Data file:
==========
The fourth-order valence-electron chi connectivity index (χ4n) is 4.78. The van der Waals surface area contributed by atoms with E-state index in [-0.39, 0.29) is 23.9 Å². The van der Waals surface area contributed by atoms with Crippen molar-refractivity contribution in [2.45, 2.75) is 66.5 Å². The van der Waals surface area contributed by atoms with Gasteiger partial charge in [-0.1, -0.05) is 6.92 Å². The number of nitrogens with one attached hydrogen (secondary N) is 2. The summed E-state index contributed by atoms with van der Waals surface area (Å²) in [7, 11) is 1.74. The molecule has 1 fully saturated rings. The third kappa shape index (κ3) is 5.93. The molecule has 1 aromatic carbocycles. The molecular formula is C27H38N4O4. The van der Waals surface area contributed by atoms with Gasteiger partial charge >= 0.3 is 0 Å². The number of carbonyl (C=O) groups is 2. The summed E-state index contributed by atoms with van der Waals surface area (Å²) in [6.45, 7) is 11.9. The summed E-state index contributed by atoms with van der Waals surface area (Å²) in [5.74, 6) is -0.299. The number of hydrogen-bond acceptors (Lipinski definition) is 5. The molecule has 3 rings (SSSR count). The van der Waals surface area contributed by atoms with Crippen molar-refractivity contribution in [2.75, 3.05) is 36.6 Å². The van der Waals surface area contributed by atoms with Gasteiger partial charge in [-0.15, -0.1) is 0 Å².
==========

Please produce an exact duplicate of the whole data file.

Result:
The fourth-order valence-electron chi connectivity index (χ4n) is 4.78. The van der Waals surface area contributed by atoms with E-state index in [-0.39, 0.29) is 23.9 Å². The van der Waals surface area contributed by atoms with Crippen molar-refractivity contribution in [2.45, 2.75) is 66.5 Å². The van der Waals surface area contributed by atoms with Gasteiger partial charge in [-0.1, -0.05) is 6.92 Å². The number of nitrogens with one attached hydrogen (secondary N) is 2. The summed E-state index contributed by atoms with van der Waals surface area (Å²) in [7, 11) is 1.74. The molecule has 1 fully saturated rings. The third kappa shape index (κ3) is 5.93. The molecule has 1 aromatic carbocycles. The molecular formula is C27H38N4O4. The van der Waals surface area contributed by atoms with Gasteiger partial charge >= 0.3 is 0 Å². The number of carbonyl (C=O) groups is 2. The summed E-state index contributed by atoms with van der Waals surface area (Å²) in [6.45, 7) is 11.9. The summed E-state index contributed by atoms with van der Waals surface area (Å²) in [5.74, 6) is -0.299. The number of hydrogen-bond acceptors (Lipinski definition) is 5. The molecule has 3 rings (SSSR count). The van der Waals surface area contributed by atoms with Crippen molar-refractivity contribution in [2.75, 3.05) is 36.6 Å². The van der Waals surface area contributed by atoms with Gasteiger partial charge in [-0.15, -0.1) is 0 Å².